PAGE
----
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The Flu Season That Fizzled--Cases of H1N1 Have Dwindled, Seasonal Flu Has Been a No-Show...
Wall Street Journal ^ | March 2, 2010 | Betsy McKay

Posted on 03/02/2010 12:27:02 PM PST by jazusamo

This has been a flu season like few others.

Normally at this time of year, influenza is rampant in the U.S., prompting hundreds of thousands of people to stay home in the dead of winter with fever, aches and pains.

Now, after raging through college campuses and communities last summer and fall, cases of the new H1N1 swine flu virus have dwindled to a trickle, and run-of-the-mill seasonal flu has barely made an appearance. Not one state reported widespread flu illness to the Centers for Disease Control and Prevention for the week ended Feb. 20, the latest data available. The percentage of all doctors' visits by patients with influenza-like symptoms has dropped from a high of 7.8% in late October—the largest peak since the agency began surveillance in 1997—to 1.8% in late February, well below the norm for flu season.

Doctors and flu experts say the lull is unusual. "This is typically the peak of flu," said James Turner, executive director of the University of Virginia's department of student health. He said the Charlottesville, Va., student health center usually sees as many as 130 students a week complaining of flu symptoms this time of year. Recently, no more than three to five students a week have been coming in with fever, cough or other signs of flu, he said.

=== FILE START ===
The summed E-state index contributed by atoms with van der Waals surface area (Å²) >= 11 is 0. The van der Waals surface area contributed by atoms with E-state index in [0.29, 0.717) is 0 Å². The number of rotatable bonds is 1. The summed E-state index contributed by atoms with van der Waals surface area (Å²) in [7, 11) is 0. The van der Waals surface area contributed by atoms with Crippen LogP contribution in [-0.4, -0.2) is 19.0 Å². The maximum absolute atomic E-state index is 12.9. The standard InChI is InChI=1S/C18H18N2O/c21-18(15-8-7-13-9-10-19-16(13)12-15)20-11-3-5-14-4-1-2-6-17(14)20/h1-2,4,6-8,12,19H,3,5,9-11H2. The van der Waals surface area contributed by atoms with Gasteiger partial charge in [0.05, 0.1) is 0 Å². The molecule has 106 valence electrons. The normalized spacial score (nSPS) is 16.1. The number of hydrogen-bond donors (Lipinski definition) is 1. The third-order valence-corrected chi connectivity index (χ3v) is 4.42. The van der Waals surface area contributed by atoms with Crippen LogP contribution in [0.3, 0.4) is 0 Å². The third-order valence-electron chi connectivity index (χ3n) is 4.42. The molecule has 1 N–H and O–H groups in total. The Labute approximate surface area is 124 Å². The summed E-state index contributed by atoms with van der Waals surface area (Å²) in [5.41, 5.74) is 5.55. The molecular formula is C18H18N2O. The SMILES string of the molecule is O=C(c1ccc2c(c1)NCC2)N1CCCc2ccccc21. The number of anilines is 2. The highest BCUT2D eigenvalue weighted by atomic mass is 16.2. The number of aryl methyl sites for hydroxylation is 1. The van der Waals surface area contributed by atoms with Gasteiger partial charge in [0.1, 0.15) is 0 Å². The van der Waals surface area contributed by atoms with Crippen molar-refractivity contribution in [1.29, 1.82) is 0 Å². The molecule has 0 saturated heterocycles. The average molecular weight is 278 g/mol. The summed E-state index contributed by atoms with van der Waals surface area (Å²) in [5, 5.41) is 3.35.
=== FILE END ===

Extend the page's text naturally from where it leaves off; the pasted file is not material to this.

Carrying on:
It is not clear why there is so little flu, particularly swine flu, going around, experts say. "Surely there's a sufficient number of people who haven't been infected or vaccinated," said Michael Osterholm, director of the Center for Infectious Disease Research and Policy at the University of Minnesota.

Many scientists say the answer probably has to do with how the flu virus progresses. Influenza comes and goes in waves, normally running from October through May...

(Excerpt) Read more at online.wsj.com ...


TOPICS: Culture/Society; News/Current Events
KEYWORDS: bhocdc; flu; h1n1; nevermind; outbreak; publichealth

1 posted on 03/02/2010 12:27:03 PM PST by jazusamo
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To: jazusamo

Wasn’t this flu supposed to kill off 60% of the population or something? Honestly scientists and commentators need to stop watching so many bad sci-fi movies.


2 posted on 03/02/2010 12:32:07 PM PST by utherdoul
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To: jazusamo
Wow that and gerbil warming.
3 posted on 03/02/2010 12:32:30 PM PST by boomop1
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To: jazusamo

Hand sanitizer everywhere you look.
People staying home when sick.
Etc.

The H1N1 scare has introduced sanitary practices that have prevented other diseases from spreading.


4 posted on 03/02/2010 12:33:45 PM PST by kidd (Obama: The triumph of hope over evidence)
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To: jazusamo